Adultery, according to a layman, refers to an act in which a married person indulges himself/herself in a sexual relationship with another person who is not recognized as their spouse by the law. Under the Indian Penal Code, Adultery is defined as “Whoever has sexual intercourse with a person who is and whom he knows or has a reason to believe to be the wife of another man, without the consent or connivance of that man, such sexual intercourse not amounting to rape, is guilty of the offense of adultery and shall be punished with imprisonment of either description for a term which may extend to five years, or with fine, or with both. However, in such a case the wife shall not be punishable as an abettor.”
In 2018, the then Chief Justice of India Dipak Misra led a constitutional bench that scrapped the 158-year law, Section 497 of the India Penal Code that dealt with adultery, stating that it was unconstitutional. The five-judge bench had unanimously quashed the arbitrary, discriminatory, patriarchal, and archaic penal provision of Adultery while citing that it is violative of the right to dignity of a woman by saying as it. Until then, Section 497 of the Indian Penal Code gave a maximum sentence of five years to anyone who had sex with a married woman, “without the consent or connivance” of her husband. However, the married woman was exempt from punishment, though her partner was not. On the other hand, the partners of adulterous married men did not face equal consequences under the law.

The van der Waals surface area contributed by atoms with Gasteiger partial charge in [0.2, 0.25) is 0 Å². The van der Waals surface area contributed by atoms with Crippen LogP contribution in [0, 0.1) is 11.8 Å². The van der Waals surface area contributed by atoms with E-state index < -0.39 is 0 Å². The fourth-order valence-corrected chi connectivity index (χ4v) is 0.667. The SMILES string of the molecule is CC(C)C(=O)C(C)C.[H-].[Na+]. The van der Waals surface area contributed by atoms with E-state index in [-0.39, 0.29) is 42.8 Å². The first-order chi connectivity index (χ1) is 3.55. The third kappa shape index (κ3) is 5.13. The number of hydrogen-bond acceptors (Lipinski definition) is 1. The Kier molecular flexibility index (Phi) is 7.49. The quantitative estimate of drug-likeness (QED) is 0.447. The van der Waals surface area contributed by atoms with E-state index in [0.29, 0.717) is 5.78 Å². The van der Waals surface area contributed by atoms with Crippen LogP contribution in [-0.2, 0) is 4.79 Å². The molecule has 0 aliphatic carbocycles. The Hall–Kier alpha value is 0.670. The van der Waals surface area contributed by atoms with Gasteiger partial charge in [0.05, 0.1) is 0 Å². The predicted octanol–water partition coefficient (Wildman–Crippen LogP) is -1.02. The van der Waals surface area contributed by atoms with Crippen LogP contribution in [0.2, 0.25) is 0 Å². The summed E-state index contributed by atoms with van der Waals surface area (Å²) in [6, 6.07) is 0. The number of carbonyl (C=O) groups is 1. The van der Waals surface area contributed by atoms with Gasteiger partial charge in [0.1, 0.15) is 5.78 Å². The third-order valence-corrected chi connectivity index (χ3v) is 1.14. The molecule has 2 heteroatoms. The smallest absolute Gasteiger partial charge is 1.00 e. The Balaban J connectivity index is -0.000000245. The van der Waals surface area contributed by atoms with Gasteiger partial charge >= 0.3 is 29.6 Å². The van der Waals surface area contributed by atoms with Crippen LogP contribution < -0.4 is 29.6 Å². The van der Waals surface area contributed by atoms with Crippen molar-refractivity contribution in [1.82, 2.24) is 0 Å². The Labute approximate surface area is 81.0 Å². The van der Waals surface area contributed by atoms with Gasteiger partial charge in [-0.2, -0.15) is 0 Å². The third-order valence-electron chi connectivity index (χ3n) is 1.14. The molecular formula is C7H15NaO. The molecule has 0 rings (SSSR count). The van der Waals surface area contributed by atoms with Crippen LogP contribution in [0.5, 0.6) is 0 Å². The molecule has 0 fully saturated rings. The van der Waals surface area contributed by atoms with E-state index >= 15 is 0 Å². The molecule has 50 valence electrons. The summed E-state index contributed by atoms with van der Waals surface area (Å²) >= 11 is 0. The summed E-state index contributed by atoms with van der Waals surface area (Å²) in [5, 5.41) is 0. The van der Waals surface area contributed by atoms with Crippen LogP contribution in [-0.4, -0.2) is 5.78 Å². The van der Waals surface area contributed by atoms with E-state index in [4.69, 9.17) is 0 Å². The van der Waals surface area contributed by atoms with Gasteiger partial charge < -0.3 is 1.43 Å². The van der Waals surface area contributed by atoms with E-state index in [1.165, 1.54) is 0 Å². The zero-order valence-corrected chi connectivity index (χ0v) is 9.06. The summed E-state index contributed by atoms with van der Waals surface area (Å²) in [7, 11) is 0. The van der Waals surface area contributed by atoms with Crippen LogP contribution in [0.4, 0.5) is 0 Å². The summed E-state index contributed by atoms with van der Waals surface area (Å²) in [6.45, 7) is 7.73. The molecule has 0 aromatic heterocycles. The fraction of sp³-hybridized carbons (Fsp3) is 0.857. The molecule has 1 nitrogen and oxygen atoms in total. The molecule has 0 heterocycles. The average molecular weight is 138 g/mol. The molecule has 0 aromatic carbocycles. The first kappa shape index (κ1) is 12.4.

“It’s time to say that (a) husband is not the master of (his) wife,” stated the Chief Justice of India, Dipak Misra in the judgment. The bench further held that Section 497 treats a married woman as the commodity of her husband.